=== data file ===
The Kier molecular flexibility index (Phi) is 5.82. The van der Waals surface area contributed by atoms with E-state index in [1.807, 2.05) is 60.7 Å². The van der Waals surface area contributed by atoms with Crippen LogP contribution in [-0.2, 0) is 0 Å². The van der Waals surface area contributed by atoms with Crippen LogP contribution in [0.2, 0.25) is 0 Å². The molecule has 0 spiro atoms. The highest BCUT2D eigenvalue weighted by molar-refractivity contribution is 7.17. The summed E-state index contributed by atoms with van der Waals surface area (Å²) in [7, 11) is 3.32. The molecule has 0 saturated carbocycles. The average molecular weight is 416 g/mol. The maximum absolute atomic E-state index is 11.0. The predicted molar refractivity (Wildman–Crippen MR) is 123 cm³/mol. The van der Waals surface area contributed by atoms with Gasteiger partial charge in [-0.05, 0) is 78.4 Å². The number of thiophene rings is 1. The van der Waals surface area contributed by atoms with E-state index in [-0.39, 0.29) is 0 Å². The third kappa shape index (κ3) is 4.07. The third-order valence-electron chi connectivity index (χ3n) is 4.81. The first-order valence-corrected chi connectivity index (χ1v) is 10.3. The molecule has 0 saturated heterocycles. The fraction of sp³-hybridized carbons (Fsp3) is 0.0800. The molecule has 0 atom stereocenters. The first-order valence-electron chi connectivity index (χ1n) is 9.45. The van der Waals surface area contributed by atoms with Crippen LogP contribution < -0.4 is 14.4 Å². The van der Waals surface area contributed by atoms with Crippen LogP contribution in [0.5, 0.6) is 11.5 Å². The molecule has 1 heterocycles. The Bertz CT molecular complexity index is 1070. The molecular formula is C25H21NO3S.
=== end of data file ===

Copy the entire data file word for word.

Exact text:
The Kier molecular flexibility index (Phi) is 5.82. The van der Waals surface area contributed by atoms with E-state index in [1.807, 2.05) is 60.7 Å². The van der Waals surface area contributed by atoms with Crippen LogP contribution in [-0.2, 0) is 0 Å². The van der Waals surface area contributed by atoms with Crippen LogP contribution in [0.2, 0.25) is 0 Å². The molecule has 0 spiro atoms. The highest BCUT2D eigenvalue weighted by molar-refractivity contribution is 7.17. The summed E-state index contributed by atoms with van der Waals surface area (Å²) in [7, 11) is 3.32. The molecule has 0 saturated carbocycles. The average molecular weight is 416 g/mol. The maximum absolute atomic E-state index is 11.0. The predicted molar refractivity (Wildman–Crippen MR) is 123 cm³/mol. The van der Waals surface area contributed by atoms with Gasteiger partial charge in [-0.05, 0) is 78.4 Å². The number of thiophene rings is 1. The van der Waals surface area contributed by atoms with E-state index in [-0.39, 0.29) is 0 Å². The third kappa shape index (κ3) is 4.07. The third-order valence-electron chi connectivity index (χ3n) is 4.81. The first-order valence-corrected chi connectivity index (χ1v) is 10.3. The molecule has 0 saturated heterocycles. The fraction of sp³-hybridized carbons (Fsp3) is 0.0800. The molecule has 0 atom stereocenters. The first-order valence-electron chi connectivity index (χ1n) is 9.45. The van der Waals surface area contributed by atoms with Crippen LogP contribution < -0.4 is 14.4 Å². The van der Waals surface area contributed by atoms with Crippen LogP contribution in [0.5, 0.6) is 11.5 Å². The molecule has 1 heterocycles. The Bertz CT molecular complexity index is 1070. The molecular formula is C25H21NO3S.